Literary Analysis of Kate Grenville's The Secret River Essay

Literary Analysis of Kate Grenville's The Secret River Essay

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Kate Grenville is one of Australia’s best known authors, she was born in 1950 in Sidney, Australia. She has won many national and international awards for her writing about Australia’s past and the interactions that may have been taking place between the first settlers and the aborigines. The Secret River was one of these popular novels, which is exploring the past, although it is only historical fiction. The inspiration for writing these historical fictions, came from the fact that she did not knew much about her ancestors which settled on a river named Hawkesbury River in New South Wales.

William Thornhill is a convict, who has been transported by the ship Alexander to his new home in His Majesty’s penal colony with his family in 1806, which is located in New South Wales. William is not able to sleep the first night; he is plagued by fear and worry about their future at their new home, he thinks about this new prison he is in, guarded not by humans, but by ten thousand miles of sea, he has no chance to return home, and the idea of that he will die under these alien stars scares him.
The same night William encounters an aborigine outside his hut, the aborigine carries a spear and Williams has no arms at all, he tries to force the Aborigine to leave by saying “Be off” and raising his hand, but he aborigine just repeats what William said to him.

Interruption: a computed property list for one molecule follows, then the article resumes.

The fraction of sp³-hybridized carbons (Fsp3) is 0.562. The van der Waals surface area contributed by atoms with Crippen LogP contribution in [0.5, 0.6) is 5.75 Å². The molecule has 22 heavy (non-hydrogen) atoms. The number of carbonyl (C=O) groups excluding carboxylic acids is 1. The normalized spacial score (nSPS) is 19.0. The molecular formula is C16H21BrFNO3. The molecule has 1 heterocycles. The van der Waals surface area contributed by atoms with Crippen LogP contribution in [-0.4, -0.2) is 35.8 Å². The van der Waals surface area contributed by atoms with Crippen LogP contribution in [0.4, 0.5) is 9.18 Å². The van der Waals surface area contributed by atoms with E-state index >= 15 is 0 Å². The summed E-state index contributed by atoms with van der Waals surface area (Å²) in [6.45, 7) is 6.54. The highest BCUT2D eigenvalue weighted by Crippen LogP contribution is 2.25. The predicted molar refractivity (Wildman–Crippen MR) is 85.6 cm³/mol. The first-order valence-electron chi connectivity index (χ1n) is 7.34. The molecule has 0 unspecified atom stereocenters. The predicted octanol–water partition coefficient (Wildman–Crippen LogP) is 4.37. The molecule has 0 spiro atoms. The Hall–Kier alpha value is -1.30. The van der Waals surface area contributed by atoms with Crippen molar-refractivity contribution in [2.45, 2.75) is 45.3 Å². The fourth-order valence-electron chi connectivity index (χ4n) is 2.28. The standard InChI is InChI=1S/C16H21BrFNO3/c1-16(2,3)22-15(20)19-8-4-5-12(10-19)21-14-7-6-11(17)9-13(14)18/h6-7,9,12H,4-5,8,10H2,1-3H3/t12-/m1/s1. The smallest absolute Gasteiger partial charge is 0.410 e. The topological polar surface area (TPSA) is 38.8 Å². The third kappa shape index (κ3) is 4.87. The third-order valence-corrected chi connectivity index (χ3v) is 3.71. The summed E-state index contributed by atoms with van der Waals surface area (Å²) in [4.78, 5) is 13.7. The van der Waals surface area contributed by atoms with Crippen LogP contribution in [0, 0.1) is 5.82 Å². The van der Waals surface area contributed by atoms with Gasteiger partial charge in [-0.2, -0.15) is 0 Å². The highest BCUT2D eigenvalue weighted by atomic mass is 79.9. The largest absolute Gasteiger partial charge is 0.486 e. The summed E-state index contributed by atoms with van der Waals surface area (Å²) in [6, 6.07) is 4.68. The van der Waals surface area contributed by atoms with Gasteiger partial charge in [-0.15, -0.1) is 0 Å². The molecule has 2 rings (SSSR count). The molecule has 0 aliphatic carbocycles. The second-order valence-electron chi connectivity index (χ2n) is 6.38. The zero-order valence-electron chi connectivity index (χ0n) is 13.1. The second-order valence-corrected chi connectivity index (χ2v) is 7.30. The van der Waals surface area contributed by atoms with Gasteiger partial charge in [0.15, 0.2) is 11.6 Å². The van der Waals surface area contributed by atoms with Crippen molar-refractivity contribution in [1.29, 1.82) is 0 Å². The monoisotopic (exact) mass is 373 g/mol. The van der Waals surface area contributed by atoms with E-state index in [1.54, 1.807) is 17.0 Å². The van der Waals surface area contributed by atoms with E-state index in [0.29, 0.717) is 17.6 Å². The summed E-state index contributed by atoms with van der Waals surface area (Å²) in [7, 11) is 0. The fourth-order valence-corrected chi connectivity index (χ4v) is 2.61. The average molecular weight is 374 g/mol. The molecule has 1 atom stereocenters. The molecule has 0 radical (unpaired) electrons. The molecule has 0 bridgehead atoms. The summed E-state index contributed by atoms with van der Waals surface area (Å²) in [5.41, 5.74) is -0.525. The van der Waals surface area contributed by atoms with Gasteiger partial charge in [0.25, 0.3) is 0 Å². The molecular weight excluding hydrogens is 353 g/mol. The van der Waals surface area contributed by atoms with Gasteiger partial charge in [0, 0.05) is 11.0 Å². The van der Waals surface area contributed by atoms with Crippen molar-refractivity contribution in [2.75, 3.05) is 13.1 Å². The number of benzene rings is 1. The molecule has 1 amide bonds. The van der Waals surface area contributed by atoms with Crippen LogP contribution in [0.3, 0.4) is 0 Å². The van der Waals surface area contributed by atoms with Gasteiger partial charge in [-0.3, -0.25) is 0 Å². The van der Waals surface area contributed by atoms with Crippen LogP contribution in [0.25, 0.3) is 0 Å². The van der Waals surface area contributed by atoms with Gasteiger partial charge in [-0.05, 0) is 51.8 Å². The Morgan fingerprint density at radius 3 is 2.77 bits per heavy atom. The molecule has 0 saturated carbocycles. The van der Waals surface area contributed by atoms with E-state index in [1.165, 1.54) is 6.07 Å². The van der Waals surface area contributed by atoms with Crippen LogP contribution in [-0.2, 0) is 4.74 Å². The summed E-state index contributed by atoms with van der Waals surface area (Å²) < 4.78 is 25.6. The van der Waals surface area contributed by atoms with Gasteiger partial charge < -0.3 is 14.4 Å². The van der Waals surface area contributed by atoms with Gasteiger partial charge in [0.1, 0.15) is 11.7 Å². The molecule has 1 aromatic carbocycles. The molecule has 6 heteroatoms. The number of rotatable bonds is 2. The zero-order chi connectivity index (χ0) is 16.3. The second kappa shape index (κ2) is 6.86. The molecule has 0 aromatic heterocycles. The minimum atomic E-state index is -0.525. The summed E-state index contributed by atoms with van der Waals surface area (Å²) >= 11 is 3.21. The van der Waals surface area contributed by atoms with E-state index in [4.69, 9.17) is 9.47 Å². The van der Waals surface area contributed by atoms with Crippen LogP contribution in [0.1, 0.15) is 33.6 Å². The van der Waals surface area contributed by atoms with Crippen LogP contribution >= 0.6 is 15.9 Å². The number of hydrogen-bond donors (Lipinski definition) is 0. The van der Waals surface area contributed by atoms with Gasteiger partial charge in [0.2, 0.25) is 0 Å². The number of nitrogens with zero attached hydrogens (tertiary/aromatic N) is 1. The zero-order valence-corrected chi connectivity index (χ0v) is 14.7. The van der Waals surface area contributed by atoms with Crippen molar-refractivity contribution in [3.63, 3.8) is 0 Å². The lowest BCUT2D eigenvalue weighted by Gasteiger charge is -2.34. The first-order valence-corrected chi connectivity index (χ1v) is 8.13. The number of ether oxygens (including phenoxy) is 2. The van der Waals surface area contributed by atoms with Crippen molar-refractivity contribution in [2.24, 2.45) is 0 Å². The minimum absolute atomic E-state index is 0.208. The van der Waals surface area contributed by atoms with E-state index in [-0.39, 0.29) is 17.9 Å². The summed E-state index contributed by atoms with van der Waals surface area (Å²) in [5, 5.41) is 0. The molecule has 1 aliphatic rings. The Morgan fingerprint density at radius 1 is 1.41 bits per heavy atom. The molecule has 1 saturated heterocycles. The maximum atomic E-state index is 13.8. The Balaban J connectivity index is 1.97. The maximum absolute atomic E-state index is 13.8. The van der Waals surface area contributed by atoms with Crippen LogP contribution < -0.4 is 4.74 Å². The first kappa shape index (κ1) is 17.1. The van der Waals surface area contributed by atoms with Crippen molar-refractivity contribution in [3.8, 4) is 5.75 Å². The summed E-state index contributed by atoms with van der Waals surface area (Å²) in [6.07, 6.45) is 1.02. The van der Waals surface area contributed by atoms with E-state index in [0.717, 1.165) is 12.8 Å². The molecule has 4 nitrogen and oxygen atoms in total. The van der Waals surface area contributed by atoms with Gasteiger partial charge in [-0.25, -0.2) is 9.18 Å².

William will not let the aborigine hurt the unarmed settlers, but at the same moment the aborigine disappears, leaving William with the horrific though that the darkness could hide hundreds or even thousands of aborigines with spears. He went quickly back into the hut, although it did not offer any protection against what the darkness might hide.

William Thornhill is a 1st person narrator...


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The poem “Who are We” on the other hand describes Australia from the Aborigine point of view, and the dare consequences it had for their life and lifestyle. The poem also describes the special relation that the Aborigines have with the nature, and how the white men destroyed it all, how they took their land and home from them, and made them prisoners in their own land, “Where in the world do we feel free, when born into life as an Aborigine”. The poem describes all of those things such as the lost generation and how the majority has ignored them, which became a historical amnesia in the Australian society. “Nature is screaming and crying in pain, at the loss of her children”
These two pieces of text, describes the events from their own point of view, although “Strangers” is about the very first contact and “Who are We” are about the consequences of the white men.

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